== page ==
Throughout the past four decades, the Beatles' vast catalogue has been mined by various groups seeking to put their own stamp on the Fab Four's music. George Martin himself was one of the early proponents of covering the Beatles, both on the b-side to the original American LP version of A Hard Day's Night on United Artists and with his own album George Martin Salutes the Beatle Girls that found him doing orchestral takes on John, Paul, George, and Ringo's music. Ever since then, there have been countless cover versions of Beatle tunes, orchestral takes on the band's music, and novelty items from the likes of the Chipmunks. Needless to say, very few of these products offered up the same amount of excitement (if any) that an actual Beatles album delivered.
Still, various groups of all shapes and sizes continue to mine the band's songbook in hopes of gaining an audience or pushing their own product. One of the latest perpetrators of such an endeavor is the jazz trio known as Beatle Jazz. Comprised of pianist Dave Kikoski, drummer Brian Melvin, and bassist Charles Fambrough, the trio has recently put together its second collection of Beatle interpretations, Another Bite of the Apple. It is important to stress the word interpretations here as that's exactly what these guys are doing: taking the classics and goofing off with them with their own jazz workouts. Once again, there is little to be excited about here.
It's not that the music is bad, per se, it's just that it is exactly what Beatle fans such as myself have come to expect from groups like this. That is, an idea interesting in theory, but hardly worth the time when it comes down to listening to the final product. Besides, who ever said the Beatles' music lent itself well to being reconstructed in a jazz format? Muzak, perhaps (although sickly). Jazz, not really at all. But that doesn't stop these guys from trying. Apparently their first album A Bite of the Apple fared well enough with the cool crowd to warrant Another Bite.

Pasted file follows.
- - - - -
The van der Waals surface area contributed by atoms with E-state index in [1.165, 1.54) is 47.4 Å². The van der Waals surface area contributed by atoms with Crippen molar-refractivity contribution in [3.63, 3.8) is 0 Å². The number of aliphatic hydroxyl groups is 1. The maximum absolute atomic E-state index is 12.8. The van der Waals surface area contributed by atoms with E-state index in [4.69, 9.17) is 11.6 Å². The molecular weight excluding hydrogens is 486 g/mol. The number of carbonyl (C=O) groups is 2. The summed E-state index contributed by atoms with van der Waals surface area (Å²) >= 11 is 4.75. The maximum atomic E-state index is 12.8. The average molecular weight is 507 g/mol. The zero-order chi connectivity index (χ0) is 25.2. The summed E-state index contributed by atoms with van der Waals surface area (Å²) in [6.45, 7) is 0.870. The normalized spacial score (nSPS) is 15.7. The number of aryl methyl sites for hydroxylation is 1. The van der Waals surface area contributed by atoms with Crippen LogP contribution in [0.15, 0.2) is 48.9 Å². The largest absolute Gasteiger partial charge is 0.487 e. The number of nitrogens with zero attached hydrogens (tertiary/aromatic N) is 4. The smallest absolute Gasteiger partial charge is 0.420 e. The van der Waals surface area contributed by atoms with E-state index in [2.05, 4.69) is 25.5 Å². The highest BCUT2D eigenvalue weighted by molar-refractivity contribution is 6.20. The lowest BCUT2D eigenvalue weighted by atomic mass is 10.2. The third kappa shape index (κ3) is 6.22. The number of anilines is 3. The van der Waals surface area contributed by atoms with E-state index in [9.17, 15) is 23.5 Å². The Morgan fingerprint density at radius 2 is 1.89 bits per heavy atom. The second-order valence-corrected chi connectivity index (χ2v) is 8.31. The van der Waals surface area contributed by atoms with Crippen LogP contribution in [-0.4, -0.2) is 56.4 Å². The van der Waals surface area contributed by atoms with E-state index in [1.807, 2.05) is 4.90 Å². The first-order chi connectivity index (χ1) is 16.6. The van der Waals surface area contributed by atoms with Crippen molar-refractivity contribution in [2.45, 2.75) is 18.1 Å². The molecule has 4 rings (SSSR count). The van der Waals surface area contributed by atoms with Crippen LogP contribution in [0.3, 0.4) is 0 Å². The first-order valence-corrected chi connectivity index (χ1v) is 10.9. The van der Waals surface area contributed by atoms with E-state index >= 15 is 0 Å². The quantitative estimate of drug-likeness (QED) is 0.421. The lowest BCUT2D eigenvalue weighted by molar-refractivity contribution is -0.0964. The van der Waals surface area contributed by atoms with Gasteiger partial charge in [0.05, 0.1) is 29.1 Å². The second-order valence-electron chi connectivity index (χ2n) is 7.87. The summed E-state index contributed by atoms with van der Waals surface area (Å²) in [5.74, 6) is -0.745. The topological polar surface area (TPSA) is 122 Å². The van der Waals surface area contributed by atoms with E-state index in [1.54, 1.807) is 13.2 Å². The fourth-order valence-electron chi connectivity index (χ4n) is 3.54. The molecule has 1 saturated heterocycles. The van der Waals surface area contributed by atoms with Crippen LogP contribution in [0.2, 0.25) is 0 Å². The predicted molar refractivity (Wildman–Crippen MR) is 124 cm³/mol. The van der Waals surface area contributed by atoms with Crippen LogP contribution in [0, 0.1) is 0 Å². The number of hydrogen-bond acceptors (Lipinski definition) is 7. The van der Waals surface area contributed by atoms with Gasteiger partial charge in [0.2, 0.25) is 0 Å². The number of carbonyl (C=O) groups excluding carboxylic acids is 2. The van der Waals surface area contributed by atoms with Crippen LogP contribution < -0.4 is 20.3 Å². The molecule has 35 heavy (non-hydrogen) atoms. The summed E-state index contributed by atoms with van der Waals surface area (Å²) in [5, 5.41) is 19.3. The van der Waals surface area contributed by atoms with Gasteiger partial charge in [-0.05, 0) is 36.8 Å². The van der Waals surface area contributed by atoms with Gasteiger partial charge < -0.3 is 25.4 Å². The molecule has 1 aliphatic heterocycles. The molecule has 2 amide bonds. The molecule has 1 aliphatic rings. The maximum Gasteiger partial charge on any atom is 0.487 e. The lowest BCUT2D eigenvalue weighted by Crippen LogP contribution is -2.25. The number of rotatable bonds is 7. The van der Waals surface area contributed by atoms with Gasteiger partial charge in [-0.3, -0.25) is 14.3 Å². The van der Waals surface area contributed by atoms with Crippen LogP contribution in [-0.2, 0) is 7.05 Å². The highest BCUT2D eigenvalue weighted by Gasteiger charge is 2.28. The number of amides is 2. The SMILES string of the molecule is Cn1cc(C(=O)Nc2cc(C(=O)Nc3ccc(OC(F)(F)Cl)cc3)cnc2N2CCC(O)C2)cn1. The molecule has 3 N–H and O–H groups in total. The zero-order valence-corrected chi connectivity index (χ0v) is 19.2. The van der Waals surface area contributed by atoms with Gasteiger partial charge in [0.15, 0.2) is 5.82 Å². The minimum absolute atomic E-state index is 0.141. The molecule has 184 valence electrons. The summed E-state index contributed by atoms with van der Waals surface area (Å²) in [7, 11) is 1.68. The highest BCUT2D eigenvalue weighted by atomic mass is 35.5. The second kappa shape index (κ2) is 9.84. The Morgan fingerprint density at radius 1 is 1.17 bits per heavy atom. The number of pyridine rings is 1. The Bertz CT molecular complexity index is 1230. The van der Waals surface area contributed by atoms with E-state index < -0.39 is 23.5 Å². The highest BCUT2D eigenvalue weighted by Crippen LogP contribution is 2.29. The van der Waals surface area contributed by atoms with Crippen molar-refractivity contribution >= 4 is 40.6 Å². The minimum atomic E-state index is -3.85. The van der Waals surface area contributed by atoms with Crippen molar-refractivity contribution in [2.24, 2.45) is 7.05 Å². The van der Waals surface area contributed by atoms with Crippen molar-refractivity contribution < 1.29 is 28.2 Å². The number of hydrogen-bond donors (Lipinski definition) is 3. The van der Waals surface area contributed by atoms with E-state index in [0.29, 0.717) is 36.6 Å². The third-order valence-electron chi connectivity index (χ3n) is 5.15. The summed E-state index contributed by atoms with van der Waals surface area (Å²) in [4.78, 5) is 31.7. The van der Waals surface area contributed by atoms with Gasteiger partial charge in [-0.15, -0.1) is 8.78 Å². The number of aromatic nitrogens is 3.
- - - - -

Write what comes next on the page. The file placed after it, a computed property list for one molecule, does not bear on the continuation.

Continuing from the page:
The disc opens with the Lennon/McCartney classic "I'll Follow the Sun", originally heard on the Beatles for Sale LP. Here, Kikoski and pals play along briefly with the main melody and theme of the tune before scattering off and vamping on each of their instruments in generic jazzy directions for four minutes. Not an impressive opener by a long shot, but then nothing really suggests that the following track "Here, There, And Everywhere" will fare any better. In fact it sounds like John Costa (musical director of Mr. Roger's Neighborhood) meets Liberace. Save it for the elevators; the kids aren't buyin' it, man.
From there, Beatle Jazz takes it upon themselves to dismantle "Let It Be" and turn it into a kind of happy-go-lucky/"On the Sunny Side of the Street" groove. Yeah, I remember all the happy, finger-snappin' times I had while listening to McCartney's ode to his mother. Damn, but it's jazzy! And who couldn't get excited over the trio's take on Harrison's "Give Me Love"? Did that track even need to be turned into a jazz-lite routine? And how many cocktail combos have already covered "Michelle" with no success whatsoever? Well here's another one to add to that list.
Even stranger is the inclusion of "Magical Mystery Tour". Basically what you get here is the trio playing the original ending chorus melody and fade out material of the original track and then destroying it by doing their limp jazzbo routine all over it again. And wasn't it cool of Kikoski to slip in a little phrasing from "Norwegian Wood"? I'm sure he thought it was. Oh well, it at least gives the listener something familiar to hear for about two seconds before boring him again with the free-for-all tickling of the ivories.
After that, it just gets even more banal. From the loungey "It Won't Be Long" to the unnecessary "Blue Jay Way" and the not-at-all-like-it closer "Tomorrow Never Knows", Another Bite of the Apple is another insult to Beatle aficionados. This seems to be Beatle music that would be popular either to those who didn't originally find anything wonderful in the band's own music or who just don't want to be bothered with discovering it in the first place. If anything, it could hopefully be used as a gateway album into the band's classic albums, but I would think that even George Martin's or the Chipmunks' Beatle albums would be better places to start than here. Not even Lennon could be bothered to turn in his grave over this one. It doesn't even warrant that much attention.